ABC Radio National
MARIUS BENSON: Steve Ciobo, Bill Shorten says there are fears of some, and they are not imagined, about free trade. He says he's not against free trade himself, but there needs to be fairness. Are you critical of that Bill Shorten view on trade?
STEVEN CIOBO: Well the problem with Bill Shorten's speech today is that he's essentially dog whistling around free trade. He makes the claim that we need to be wary of free trade agreements that threaten jobs or have actually destroyed Australian jobs. Well here's my challenge to Bill Shorten: name one. He needs to name an agreement that Australia has gone into, a free trade agreement that he says has threatened Australian jobs or destroyed Australian jobs. I guarantee you he won't be able to name one, because this is nothing more than a political stunt on free trade by Bill Shorten, and consistent with his approach of making statements that are simply not backed up by fact.
MARIUS BENSON: Surely it's self-evident that free trade has brought benefits and it's brought costs. If you look at Australian manufacturing, Australian textiles, Australian steel-making, the lowering of protection barriers has resulted in the loss of jobs locally. That's the down side.
STEVEN CIOBO: No, the simple fact is that free trade agreements drive national prosperity. It drives an improved standard of living. We saw Australia now with 25 years of continuous economic growth, one of the fastest improvements in GDP growth in the developed world. We see Australia continue to forge ahead at a time when other countries around the world are struggling with economic headwinds. And we're doing it not solely, but in large measure, off the back of improved market access around the world which is driving Australian exports.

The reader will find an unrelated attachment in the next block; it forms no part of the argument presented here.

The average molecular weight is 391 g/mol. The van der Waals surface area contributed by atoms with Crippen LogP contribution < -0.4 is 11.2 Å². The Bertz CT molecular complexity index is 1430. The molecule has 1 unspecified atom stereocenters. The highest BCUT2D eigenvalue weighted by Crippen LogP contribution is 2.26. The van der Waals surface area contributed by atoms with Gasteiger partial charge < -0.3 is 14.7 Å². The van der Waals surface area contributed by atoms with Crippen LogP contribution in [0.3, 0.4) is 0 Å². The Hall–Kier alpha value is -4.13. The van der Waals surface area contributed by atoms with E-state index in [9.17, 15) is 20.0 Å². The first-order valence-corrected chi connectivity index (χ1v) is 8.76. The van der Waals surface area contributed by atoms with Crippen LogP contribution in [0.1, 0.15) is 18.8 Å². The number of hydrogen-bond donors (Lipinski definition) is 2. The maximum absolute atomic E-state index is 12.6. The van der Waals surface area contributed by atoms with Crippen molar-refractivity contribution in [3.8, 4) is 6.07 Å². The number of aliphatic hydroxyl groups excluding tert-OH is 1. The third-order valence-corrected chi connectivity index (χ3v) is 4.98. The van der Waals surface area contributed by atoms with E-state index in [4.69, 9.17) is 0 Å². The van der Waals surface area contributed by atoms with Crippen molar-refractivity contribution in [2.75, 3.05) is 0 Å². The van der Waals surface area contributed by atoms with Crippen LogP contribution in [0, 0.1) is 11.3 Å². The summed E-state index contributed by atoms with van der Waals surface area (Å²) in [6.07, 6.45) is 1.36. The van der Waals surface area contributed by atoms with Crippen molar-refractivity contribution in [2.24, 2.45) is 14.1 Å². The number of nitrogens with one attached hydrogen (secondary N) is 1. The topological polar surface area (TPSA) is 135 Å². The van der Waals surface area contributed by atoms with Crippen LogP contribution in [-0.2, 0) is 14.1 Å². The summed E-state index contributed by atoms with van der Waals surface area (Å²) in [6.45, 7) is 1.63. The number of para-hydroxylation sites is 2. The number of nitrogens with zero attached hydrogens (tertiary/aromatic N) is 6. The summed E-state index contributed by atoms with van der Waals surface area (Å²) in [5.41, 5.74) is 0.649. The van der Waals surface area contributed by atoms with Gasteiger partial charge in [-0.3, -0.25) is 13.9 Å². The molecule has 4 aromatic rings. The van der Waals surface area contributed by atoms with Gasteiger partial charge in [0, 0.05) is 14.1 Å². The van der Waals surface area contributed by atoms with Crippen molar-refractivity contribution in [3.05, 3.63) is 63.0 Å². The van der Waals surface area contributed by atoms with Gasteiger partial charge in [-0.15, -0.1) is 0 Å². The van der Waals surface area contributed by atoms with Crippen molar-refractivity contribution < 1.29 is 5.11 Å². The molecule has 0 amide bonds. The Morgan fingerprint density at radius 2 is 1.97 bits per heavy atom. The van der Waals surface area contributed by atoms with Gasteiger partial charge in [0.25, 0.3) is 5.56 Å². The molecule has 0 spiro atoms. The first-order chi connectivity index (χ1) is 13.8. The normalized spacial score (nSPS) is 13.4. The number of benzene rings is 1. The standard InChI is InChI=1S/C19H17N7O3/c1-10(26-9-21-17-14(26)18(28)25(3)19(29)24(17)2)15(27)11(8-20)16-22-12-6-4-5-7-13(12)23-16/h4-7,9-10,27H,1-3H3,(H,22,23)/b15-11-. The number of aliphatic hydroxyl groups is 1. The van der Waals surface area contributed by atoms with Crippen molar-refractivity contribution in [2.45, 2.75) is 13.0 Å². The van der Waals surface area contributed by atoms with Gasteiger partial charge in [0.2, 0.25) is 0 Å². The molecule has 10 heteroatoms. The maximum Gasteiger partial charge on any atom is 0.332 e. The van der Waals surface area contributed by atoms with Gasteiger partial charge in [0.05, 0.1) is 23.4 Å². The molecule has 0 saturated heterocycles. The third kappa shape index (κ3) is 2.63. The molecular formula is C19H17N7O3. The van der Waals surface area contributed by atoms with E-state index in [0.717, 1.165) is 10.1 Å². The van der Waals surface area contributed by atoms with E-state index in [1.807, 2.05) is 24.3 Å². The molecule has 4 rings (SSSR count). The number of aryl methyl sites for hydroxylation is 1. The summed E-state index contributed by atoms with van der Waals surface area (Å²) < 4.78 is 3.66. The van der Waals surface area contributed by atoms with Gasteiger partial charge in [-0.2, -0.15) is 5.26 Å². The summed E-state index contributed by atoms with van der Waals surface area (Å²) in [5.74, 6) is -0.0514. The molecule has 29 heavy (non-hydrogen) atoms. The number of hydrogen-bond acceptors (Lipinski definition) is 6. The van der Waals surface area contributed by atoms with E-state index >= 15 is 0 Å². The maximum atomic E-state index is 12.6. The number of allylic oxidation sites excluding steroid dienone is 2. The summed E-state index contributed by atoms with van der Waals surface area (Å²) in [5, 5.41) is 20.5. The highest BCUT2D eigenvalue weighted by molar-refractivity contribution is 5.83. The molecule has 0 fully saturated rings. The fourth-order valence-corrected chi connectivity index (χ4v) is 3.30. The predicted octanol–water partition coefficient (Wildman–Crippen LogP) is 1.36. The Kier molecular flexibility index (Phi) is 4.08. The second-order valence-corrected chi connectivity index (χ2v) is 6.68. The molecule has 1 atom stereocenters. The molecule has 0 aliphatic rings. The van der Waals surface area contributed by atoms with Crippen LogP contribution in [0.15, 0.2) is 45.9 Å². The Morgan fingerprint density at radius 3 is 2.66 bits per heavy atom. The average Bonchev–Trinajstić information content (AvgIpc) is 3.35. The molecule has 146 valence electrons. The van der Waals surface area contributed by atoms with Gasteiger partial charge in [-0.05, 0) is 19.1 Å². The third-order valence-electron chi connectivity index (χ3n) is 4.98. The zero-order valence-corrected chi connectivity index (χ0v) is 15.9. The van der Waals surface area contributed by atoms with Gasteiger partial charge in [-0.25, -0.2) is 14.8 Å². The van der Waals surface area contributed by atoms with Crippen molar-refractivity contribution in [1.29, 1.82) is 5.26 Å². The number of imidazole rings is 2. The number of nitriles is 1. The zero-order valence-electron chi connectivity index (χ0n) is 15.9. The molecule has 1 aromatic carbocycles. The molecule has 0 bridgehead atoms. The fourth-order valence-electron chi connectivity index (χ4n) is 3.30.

MARIUS BENSON: There is also disruption that comes with that free trade that local industries do close and are reduced.
STEVEN CIOBO: But that requires a measured, rational, and calm explanation. The simple fact is that Bill Shorten is trying to appeal in a slightly more sophisticated way than the baseless campaign we saw from the CFMEU who ran disgraceful attack ads against the China-Australia Free Trade Agreement. This is a slightly improved version of that kind of misleading campaign. So my challenge very clearly to Bill Shorten today is this: Bill Shorten needs to name a free trade agreement out of the 10 that Australia has, Bill Shorten needs to name a free trade agreement that he says is delivering the outcomes that he claims. The simple fact is that Bill Shorten won't do that. He won't name one of the 10 free trade agreements that Australia has, which covers 72 per cent of our exports, because it's not about facts for Bill Shorten, it's nothing more than scare-mongering, I should say, and playing to base instincts, which frankly he should know better than.
MARIUS BENSON: That is Steve Ciobo, the Trade Minister speaking to me from Brussels.